Have you ever wondered why your baby or toddler plays as they do? Perhaps you've noticed they're obsessed with putting things into other things, lining toys up or even throwing objects over and over again. If that sounds familiar, there's a good chance that what you are observing is your child learning through specific 'Schemas' or patterns of play and exploration.
Schemas are recognised by Early Childhood theorists to be an instinctive way for children to make sense of all the new experiences they encounter. They are often to compelled to use certain repeated movements, actions and patterns in their play which enable them to create similarities in apparently unconnected objects and experiences.
When we, as adults, take time to really observe young children's play, we will be rewarded with valuable information to help us provide learning experiences which they are interested in. By giving your child toys, games and activities which follow their interests they are so much more likely to become deeply engaged in their play and therefore form increasingly complex cognitive connections.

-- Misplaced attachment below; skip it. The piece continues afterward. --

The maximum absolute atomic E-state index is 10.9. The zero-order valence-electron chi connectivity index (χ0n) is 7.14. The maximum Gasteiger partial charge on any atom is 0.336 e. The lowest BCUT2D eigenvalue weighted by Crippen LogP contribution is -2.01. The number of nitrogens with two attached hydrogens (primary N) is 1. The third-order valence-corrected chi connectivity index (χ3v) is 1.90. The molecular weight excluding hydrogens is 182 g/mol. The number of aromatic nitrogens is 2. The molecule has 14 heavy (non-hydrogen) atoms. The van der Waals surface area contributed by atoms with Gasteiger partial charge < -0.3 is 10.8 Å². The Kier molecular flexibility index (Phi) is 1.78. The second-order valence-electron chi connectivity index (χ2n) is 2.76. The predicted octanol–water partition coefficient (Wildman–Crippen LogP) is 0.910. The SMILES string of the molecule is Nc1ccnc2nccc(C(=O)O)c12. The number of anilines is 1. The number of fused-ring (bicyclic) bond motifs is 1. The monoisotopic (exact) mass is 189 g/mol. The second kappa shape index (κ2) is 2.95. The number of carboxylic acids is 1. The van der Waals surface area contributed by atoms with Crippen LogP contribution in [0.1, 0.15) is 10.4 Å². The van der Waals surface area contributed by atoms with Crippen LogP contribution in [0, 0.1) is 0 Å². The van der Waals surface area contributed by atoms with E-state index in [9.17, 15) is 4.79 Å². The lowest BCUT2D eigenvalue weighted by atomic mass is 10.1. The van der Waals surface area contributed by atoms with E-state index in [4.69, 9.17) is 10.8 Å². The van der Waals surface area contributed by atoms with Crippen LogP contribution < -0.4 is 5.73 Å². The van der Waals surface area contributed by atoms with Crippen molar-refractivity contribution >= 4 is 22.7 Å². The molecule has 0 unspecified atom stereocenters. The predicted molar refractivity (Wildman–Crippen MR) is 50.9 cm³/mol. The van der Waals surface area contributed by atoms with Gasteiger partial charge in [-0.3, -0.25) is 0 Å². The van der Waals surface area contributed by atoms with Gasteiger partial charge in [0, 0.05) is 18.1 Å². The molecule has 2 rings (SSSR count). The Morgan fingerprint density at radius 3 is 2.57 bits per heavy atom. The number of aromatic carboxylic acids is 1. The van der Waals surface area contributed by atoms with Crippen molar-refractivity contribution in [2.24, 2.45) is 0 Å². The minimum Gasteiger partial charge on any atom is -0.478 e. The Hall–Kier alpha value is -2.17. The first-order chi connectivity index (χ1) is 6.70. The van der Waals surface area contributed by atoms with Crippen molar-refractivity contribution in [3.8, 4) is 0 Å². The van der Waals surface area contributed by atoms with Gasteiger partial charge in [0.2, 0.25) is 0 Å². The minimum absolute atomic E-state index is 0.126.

So what should you be looking out for?
Children are fascinated with things that turn or spin such as the washing machine, wheels or taps.
If this is your child, try providing lots of wheeled toys, balls, spinning tops, wool to wind and unwind, clocks with moveable hands, cooking equipment such as whisks and rolling pins, ribbons and streamers to twirl, paint rollers, water wheels, roundabouts and any toys with knobs or cogs that turn.